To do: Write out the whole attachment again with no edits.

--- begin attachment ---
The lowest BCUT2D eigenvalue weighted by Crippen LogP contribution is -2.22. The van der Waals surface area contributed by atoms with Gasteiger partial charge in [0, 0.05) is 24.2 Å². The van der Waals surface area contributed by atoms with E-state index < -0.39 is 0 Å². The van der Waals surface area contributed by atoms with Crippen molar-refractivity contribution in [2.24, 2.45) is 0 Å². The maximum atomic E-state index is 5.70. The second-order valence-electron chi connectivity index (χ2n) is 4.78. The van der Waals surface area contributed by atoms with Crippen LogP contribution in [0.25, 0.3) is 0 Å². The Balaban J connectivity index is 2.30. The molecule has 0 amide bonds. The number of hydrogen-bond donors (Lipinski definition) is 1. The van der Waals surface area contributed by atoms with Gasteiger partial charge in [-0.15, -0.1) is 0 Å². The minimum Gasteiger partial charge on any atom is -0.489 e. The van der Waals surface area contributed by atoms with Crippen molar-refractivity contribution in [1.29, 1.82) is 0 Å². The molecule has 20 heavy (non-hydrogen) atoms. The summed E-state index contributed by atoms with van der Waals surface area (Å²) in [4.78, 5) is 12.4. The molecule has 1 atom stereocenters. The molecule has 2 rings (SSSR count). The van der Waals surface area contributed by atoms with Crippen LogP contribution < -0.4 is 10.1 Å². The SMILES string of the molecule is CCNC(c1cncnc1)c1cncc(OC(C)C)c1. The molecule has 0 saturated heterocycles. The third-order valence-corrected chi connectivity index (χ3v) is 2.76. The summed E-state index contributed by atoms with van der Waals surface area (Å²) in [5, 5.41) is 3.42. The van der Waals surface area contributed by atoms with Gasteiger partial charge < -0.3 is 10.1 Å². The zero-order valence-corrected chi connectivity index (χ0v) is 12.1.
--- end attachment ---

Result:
The lowest BCUT2D eigenvalue weighted by Crippen LogP contribution is -2.22. The van der Waals surface area contributed by atoms with Gasteiger partial charge in [0, 0.05) is 24.2 Å². The van der Waals surface area contributed by atoms with E-state index < -0.39 is 0 Å². The van der Waals surface area contributed by atoms with Crippen molar-refractivity contribution in [2.24, 2.45) is 0 Å². The maximum atomic E-state index is 5.70. The second-order valence-electron chi connectivity index (χ2n) is 4.78. The van der Waals surface area contributed by atoms with Crippen LogP contribution in [0.25, 0.3) is 0 Å². The Balaban J connectivity index is 2.30. The molecule has 0 amide bonds. The number of hydrogen-bond donors (Lipinski definition) is 1. The van der Waals surface area contributed by atoms with Gasteiger partial charge in [-0.15, -0.1) is 0 Å². The minimum Gasteiger partial charge on any atom is -0.489 e. The van der Waals surface area contributed by atoms with Crippen molar-refractivity contribution in [1.29, 1.82) is 0 Å². The molecule has 20 heavy (non-hydrogen) atoms. The summed E-state index contributed by atoms with van der Waals surface area (Å²) in [4.78, 5) is 12.4. The molecule has 1 atom stereocenters. The molecule has 2 rings (SSSR count). The van der Waals surface area contributed by atoms with Crippen LogP contribution < -0.4 is 10.1 Å². The SMILES string of the molecule is CCNC(c1cncnc1)c1cncc(OC(C)C)c1. The molecule has 0 saturated heterocycles. The third-order valence-corrected chi connectivity index (χ3v) is 2.76. The summed E-state index contributed by atoms with van der Waals surface area (Å²) in [5, 5.41) is 3.42. The van der Waals surface area contributed by atoms with Gasteiger partial charge < -0.3 is 10.1 Å². The zero-order valence-corrected chi connectivity index (χ0v) is 12.1.